Aidan scowled at the map on the wall. It covered the entirety of the wall, intricately detailing the coastline from Turbot Island in the south, up past Omey Island to the Aughrusbeg peninsula and then east into Cleggan Bay. From there, it traced to the east into Ballynakill Harbour, under the watchful eye of Tully Mountain to the north and Diamond Hill to the south of Letterfrack – home, or at least where he’d been found and raised. Out to the northwest of Cleggan lay Inishbofin and Inishark, the former still occupied by the Leagueists and their British allies. He had been racking his brains for the last hour, trying to figure out where the arseholes-
“Something bothering you?” Ciaran growled as he entered the room. “Don’t bother hiding it; you’re looking at that like it was them labour agents came here-”
“This has nothing to do with the slavers, uncle Ciaran,” Aidan replied, still glowering at the map.
“What then?” the Baron snorted. “No, wait, don’t tell me. Gráinne picked up another message, and you chose not to tell me?”
“You did say you didn’t want to be bothered with her unless it was something you could use.” Aidan turned to look at his uncle. “It was enciphered, but apparently louder and clearer than usual. She thinks there’s a new transmitter nearby, and the only people either of us can think of are the League or the British.”
The older man had initially raised a greying eyebrow, long since inured to the gun-barrel gaze that Aidan had developed when vexed, and still not convinced that his crazy niece-in-law was doing anything other than wasting time. Hearing that there was possibly a new transmitter nearby was enough for him to briefly grimace and reflexively reach for his hip flask as he realised just how serious Aidan was. “Any idea where?”
Aidan turned back to the map. “Not Inishbofin. We know they’ve had one for a while, and Father Aodh picked up another from them asking what the hell that message was.”
Ciaran snorted. “Remind me again how you got him to help? You’re a fucking secularist, for crying out loud.”
Aidan sighed and lowered his face into his right palm for a moment. “He offered to help, and as little as I agree with him on the existence of any god, he is one of the few people in Cleggan who can read at the same level as ourselves, Áine or Gráinne. And he himself admitted that he’s getting too old to do much else. But that’s neither here nor there. Inishbofin has had one for a while, so we can exclude them and probably Inishark as well.”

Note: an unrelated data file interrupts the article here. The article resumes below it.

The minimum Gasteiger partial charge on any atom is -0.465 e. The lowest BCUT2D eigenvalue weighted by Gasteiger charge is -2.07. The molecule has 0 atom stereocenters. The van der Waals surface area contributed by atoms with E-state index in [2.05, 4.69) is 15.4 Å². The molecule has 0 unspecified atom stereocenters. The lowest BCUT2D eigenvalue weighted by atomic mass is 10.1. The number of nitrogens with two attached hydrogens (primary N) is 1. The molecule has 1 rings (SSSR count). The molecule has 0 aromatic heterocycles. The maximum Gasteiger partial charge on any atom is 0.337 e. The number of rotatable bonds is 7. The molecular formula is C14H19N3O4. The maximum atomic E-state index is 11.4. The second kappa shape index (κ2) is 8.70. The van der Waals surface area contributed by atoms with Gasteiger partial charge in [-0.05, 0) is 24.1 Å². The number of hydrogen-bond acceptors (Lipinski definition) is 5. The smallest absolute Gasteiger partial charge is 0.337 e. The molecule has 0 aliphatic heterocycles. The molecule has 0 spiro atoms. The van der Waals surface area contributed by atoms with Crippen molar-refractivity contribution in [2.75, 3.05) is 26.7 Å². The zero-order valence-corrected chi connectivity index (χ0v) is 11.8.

“Which leaves…oh, the entire coastline. Would the League build one of these on Aughrusbeg?”
“No.” Aidan emphatically shook his head. “Too exposed and too close to us. Omey’s out for the same reason – not enough of a gap for them to fortify.”
“What about High Island or Friar Island?” Ciaran pointed to the west of Aughrusbeg. Aidan’s eyes followed his finger towards a pair of misshappen islands. The closer of the two, which the map reported as Friar Island, was just under a mile off the coast. High Island was about a half mile further out to the west. Ciaran continued, “There were some observation posts out there at one point.”
“Possibly. They’d need to be supplied, so we should be able to see a few supply runs out there from Inishbofin. But now that you mention them, what about Cruagh?” Aidan pointed towards another island, just to the west of Omey.
“That place is haunted,” the Baron muttered with a shudder. Both knew what he really meant by that.
“I bet you a pound that the League or the Brits either don’t know about that or don’t care. They might even find it useful to try keeping us away,” Aidan countered, in the tone of one who knew that what he said was completely unnecessary.
“A pound? Not a chance. I’ll leave you to handle it.” Ciaran turned to leave the room, but stopped at the door as something else occurred to him. “Don’t tell anyone else about this wireless shite. None of them will understand.”
Aidan privately kept his thoughts on that last part to himself.